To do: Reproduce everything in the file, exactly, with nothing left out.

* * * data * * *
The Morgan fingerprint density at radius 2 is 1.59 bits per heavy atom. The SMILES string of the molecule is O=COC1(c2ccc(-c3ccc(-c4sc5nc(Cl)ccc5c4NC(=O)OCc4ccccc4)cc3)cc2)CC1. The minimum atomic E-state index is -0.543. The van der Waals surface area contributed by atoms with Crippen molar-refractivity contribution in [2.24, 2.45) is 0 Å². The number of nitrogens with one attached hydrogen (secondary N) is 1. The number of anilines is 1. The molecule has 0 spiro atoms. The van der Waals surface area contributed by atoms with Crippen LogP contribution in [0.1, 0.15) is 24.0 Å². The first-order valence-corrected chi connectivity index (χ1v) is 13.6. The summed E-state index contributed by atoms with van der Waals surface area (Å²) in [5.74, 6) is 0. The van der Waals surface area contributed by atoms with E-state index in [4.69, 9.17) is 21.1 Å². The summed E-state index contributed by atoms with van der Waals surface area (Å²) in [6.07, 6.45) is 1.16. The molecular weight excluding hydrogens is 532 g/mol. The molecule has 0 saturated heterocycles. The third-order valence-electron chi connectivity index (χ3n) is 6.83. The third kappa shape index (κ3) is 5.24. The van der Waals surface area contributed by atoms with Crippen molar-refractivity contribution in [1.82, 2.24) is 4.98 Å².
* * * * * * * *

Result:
The Morgan fingerprint density at radius 2 is 1.59 bits per heavy atom. The SMILES string of the molecule is O=COC1(c2ccc(-c3ccc(-c4sc5nc(Cl)ccc5c4NC(=O)OCc4ccccc4)cc3)cc2)CC1. The minimum atomic E-state index is -0.543. The van der Waals surface area contributed by atoms with Crippen molar-refractivity contribution in [2.24, 2.45) is 0 Å². The number of nitrogens with one attached hydrogen (secondary N) is 1. The number of anilines is 1. The molecule has 0 spiro atoms. The van der Waals surface area contributed by atoms with Crippen LogP contribution in [0.1, 0.15) is 24.0 Å². The first-order valence-corrected chi connectivity index (χ1v) is 13.6. The summed E-state index contributed by atoms with van der Waals surface area (Å²) in [5.74, 6) is 0. The van der Waals surface area contributed by atoms with E-state index in [4.69, 9.17) is 21.1 Å². The summed E-state index contributed by atoms with van der Waals surface area (Å²) in [6.07, 6.45) is 1.16. The molecular weight excluding hydrogens is 532 g/mol. The molecule has 0 saturated heterocycles. The third-order valence-electron chi connectivity index (χ3n) is 6.83. The third kappa shape index (κ3) is 5.24. The van der Waals surface area contributed by atoms with Crippen molar-refractivity contribution in [1.82, 2.24) is 4.98 Å².